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How is liver cancer diagnosed?

Liver cancer is also known as hepatocellular carcinoma, HCC. It is a cancer that originates in liver. Liver cancers are malignant tumors that grow on the surface or inside the liver.

Diagnosis of Liver Cancer

Blood Tests
– Liver cancer depends so much on the vigilance of the physician screening with a tumor marker (alpha-fetoprotein) in the blood and radiological imaging studies.
– If the blood tests become abnormal or worsen due to liver cancer, this usually signifies extensive cancerous involvement of the liver.
– in liver cancer, the cancerous liver cells may take on the characteristics of other types of cells.
– For example, liver cancer cells sometimes can produce hormones that are ordinarily produced in other body systems.
– These hormones then can cause certain abnormal blood tests
– These include a high red blood count (erythrocytosis), low blood sugar (hypoglycemia) and high blood calcium (hypercalcemia).
– High serum cholesterol (hypercholesterolemia), is seen in up to 10% of patients from Africa with liver cancer.
– The high cholesterol occurs because the liver cancer cells are not able to turn off (inhibit) their production of cholesterol.
– There is no reliable or accurate screening blood test for liver cancer.
– The most widely used biochemical blood test is alpha-fetoprotein (AFP)
– AFP is a protein normally made by the immature liver cells in the fetus.

In adults, high blood levels (over 500 nanograms/milliliter) of AFP are seen in only three situations:
– Liver cancer.
– Germ cell tumors (cancer of the testes and ovaries).
– Metastatic cancer in the liver (originating in other organs).

There are a number of other liver cancer tumor markers like:
– Des-gamma-carboxyprothrombin (DCP),
– A variant of the gamma-glutamyltransferase enzymes,
– Variants of other enzymes (for example, alpha-L-fucosidase).

Imaging Studies
These studies provide information
– as to the size of the tumor.
– the number of tumors.
– whether the tumor has involved major blood vessels locally or spread outside of the liver.

Ultrasound Examination
– It is usually the first study ordered if liver cancer is suspected in a patient.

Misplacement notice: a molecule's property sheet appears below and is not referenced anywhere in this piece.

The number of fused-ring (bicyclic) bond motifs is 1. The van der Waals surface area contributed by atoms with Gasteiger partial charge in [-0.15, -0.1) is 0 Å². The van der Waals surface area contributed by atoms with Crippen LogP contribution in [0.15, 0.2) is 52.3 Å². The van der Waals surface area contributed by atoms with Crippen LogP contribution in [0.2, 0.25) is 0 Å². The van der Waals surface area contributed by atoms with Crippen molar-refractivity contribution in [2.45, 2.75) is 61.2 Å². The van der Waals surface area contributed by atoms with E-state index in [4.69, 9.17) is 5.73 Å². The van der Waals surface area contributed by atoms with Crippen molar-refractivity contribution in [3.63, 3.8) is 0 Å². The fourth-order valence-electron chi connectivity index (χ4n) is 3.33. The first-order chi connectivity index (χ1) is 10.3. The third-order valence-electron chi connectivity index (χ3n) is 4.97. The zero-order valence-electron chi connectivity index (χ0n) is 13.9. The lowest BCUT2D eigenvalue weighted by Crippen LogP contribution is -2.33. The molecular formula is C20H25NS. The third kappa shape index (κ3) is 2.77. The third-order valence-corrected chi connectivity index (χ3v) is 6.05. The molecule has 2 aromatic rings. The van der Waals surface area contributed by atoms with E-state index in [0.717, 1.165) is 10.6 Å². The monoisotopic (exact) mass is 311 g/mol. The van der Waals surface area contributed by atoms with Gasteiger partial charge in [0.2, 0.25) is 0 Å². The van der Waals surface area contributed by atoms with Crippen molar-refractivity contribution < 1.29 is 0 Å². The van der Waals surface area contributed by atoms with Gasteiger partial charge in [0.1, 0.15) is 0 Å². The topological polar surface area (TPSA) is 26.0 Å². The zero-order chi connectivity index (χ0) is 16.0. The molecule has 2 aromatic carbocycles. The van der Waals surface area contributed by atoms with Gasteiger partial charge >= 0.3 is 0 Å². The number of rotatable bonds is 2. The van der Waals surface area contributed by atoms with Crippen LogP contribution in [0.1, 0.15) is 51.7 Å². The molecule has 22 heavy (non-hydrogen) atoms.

– The accuracy of an ultrasound depends very much on the technician and radiologist.
– Computerized axial tomography (CT scan) is a very common study used in the U.S.
– The ideal CT study is a multi-phase, spiral CT scan using oral and intravenous contrast material.

Pictures are taken in three phases:
– Without intravenous contrast.
– With intravenous contrast (enhanced imaging) that highlights the arterial system (arterial phase).
– When the contrast is in the venous phase.

Magnetic Resonance Imaging (MRI)
– It can provide very clear images of the body.
– Its advantage over CT is that MRI can provide sectional views of the body in different planes.

– If there is uncertainty about the diagnosis, the presence of liver cancer may be confirmed with a biopsy.
– Tissue from the liver is removed through a needle or during an operation and checked under a microscope for the presence of cancer cells.
– Laproscopy is another method.

The following stages are used for adult primary liver cancer:
Localized resectable
Cancer is found in one place in the liver and can be completely removed by surgery.
Localized unresectable
Cancer is found only in one part of the liver, but the cancer cannot be totally removed.
Cancer has spread through much of the liver or to other parts of the body.
Cancer has come back or recurred after it was treated. It may come back in the liver or in another part of the body.

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